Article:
PS Plus PS1 Games Run at 1440p, PS2 at Only 720p, and Performance is Surprisingly Bad

Jak and Daxter PS Plus

Sony’s new version of PlayStation Plus has begun to roll out, and one of the big selling points of the Premium tier is access to a library of classic games from the PS1, PS2, PS3, and PSP. So, how exactly do these old favorites hold up on the new hardware? You’d expect games from decades ago to run as smooth as butter on the PS4 and PS5, right? Well, about that… the new PS Plus is available now in some Asian territories, ElAnalistaDeBits has taken a look, and the results aren’t great. Limited resolution, inconsistent features, and yes, poor performance, even on the PS5, seem to be the rule for Sony’s new PS Plus classics. You can check out the full analysis for yourself, below.

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It would seem original PS1 games run at a native resolution of 1440p, downsampled to 1080p on the base PS4 since it doesn’t support that resolution. Meanwhile, PS2 games run at a mere uprezed 720p – the video compares the PS3 version of Jak & Daxter to the new PS Plus version running on PS4/PS5, and the PS3 version actually looks significantly better. In fact, there are no native PS5 versions of the PS2 games at all. Only PS4 versions that can be played via backward compatibility.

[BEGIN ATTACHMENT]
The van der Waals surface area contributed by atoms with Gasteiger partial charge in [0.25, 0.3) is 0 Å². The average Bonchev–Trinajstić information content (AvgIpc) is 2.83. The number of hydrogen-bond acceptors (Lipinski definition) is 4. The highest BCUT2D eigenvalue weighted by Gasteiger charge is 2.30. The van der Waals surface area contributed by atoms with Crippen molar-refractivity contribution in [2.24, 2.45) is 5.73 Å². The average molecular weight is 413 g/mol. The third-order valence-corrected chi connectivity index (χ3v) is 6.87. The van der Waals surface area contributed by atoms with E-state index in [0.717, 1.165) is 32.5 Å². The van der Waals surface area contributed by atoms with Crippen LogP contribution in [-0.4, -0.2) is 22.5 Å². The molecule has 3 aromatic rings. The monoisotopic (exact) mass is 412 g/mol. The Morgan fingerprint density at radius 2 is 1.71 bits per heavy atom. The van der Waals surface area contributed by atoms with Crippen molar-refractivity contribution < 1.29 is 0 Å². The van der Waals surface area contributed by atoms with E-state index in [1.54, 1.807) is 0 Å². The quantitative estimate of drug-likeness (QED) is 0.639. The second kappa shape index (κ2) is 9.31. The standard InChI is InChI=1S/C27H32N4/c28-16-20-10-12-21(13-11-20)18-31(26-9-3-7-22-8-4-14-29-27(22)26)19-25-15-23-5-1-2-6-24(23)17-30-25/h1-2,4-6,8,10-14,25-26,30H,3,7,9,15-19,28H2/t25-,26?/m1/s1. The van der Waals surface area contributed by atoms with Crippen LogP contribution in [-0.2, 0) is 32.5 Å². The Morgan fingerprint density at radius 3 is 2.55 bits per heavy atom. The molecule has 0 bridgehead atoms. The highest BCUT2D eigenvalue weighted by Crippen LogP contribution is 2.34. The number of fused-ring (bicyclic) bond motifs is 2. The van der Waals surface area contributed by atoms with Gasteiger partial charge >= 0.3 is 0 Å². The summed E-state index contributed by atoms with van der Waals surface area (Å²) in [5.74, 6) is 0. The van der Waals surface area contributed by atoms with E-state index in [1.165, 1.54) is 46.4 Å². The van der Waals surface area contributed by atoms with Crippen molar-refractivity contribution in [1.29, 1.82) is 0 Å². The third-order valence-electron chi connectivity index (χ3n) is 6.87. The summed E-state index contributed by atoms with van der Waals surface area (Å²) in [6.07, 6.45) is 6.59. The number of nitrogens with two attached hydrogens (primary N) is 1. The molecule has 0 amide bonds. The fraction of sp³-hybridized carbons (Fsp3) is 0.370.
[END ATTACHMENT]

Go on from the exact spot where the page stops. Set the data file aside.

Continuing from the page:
So, the resolution of the PS Plus classics is unimpressive, but at least they run perfectly, right? Nope. Games still regularly drop frames – we see Jak & Daxter dropping to the mid-40fps range, and Toy Story plunges all the way down to the low 30s. Whether Sony is trying to emulate the performance drops seen on original hardware or these games are just really poorly optimized is unknown. Either way, I think most people signing up for this service would prefer a nice consistent 60fps (or 30fps if it better suits gameplay) from these classic titles.

Neat new features have been added to some games, like save states and the ability to rewind gameplay, but they’re only available for PS1 and PSP. Of course, PS3 games can only be streamed via the cloud on original hardware, so you get no new features or performance upgrades there either. Overall, Sony’s approach to its PS Plus classics is extremely scattershot. It really feels they just threw something together for want of an extra bullet point for their PS Plus Premium tier, and  these games deserve better.

The new PlayStation Plus launches in the West in June. You can find out when it arrives in your specific territory, right here.

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